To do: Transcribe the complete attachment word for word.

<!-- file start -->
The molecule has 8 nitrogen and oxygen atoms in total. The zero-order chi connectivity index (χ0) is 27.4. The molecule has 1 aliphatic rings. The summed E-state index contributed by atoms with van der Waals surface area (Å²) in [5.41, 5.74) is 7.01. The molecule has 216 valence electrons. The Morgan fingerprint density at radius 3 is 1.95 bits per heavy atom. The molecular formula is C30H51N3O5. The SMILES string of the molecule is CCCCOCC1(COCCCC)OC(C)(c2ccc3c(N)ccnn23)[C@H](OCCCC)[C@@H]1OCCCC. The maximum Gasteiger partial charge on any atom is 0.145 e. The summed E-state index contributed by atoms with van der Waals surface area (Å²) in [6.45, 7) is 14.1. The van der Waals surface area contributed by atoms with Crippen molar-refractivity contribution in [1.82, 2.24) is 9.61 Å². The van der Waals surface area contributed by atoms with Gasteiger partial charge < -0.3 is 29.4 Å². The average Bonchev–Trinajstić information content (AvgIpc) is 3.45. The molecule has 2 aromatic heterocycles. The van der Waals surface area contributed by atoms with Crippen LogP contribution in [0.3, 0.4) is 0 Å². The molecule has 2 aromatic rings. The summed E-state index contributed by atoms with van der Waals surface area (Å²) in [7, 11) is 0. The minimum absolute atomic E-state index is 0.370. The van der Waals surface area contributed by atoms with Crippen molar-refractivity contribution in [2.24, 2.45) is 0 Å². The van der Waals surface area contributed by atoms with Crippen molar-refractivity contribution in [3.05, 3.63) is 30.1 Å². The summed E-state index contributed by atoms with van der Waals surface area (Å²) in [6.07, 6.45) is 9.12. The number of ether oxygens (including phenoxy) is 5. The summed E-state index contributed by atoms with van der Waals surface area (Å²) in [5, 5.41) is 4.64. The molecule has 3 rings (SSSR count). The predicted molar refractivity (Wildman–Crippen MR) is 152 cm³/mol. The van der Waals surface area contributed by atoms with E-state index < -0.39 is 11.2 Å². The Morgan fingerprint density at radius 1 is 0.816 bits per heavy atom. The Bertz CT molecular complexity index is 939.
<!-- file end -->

The molecule has 8 nitrogen and oxygen atoms in total. The zero-order chi connectivity index (χ0) is 27.4. The molecule has 1 aliphatic rings. The summed E-state index contributed by atoms with van der Waals surface area (Å²) in [5.41, 5.74) is 7.01. The molecule has 216 valence electrons. The Morgan fingerprint density at radius 3 is 1.95 bits per heavy atom. The molecular formula is C30H51N3O5. The SMILES string of the molecule is CCCCOCC1(COCCCC)OC(C)(c2ccc3c(N)ccnn23)[C@H](OCCCC)[C@@H]1OCCCC. The maximum Gasteiger partial charge on any atom is 0.145 e. The summed E-state index contributed by atoms with van der Waals surface area (Å²) in [6.45, 7) is 14.1. The van der Waals surface area contributed by atoms with Crippen molar-refractivity contribution in [1.82, 2.24) is 9.61 Å². The van der Waals surface area contributed by atoms with Gasteiger partial charge < -0.3 is 29.4 Å². The average Bonchev–Trinajstić information content (AvgIpc) is 3.45. The molecule has 2 aromatic heterocycles. The van der Waals surface area contributed by atoms with Crippen LogP contribution in [0.3, 0.4) is 0 Å². The molecule has 2 aromatic rings. The summed E-state index contributed by atoms with van der Waals surface area (Å²) in [7, 11) is 0. The minimum absolute atomic E-state index is 0.370. The van der Waals surface area contributed by atoms with Crippen molar-refractivity contribution in [2.24, 2.45) is 0 Å². The van der Waals surface area contributed by atoms with Crippen molar-refractivity contribution in [3.05, 3.63) is 30.1 Å². The summed E-state index contributed by atoms with van der Waals surface area (Å²) in [6.07, 6.45) is 9.12. The number of ether oxygens (including phenoxy) is 5. The summed E-state index contributed by atoms with van der Waals surface area (Å²) in [5, 5.41) is 4.64. The molecule has 3 rings (SSSR count). The predicted molar refractivity (Wildman–Crippen MR) is 152 cm³/mol. The van der Waals surface area contributed by atoms with E-state index < -0.39 is 11.2 Å². The Morgan fingerprint density at radius 1 is 0.816 bits per heavy atom. The Bertz CT molecular complexity index is 939.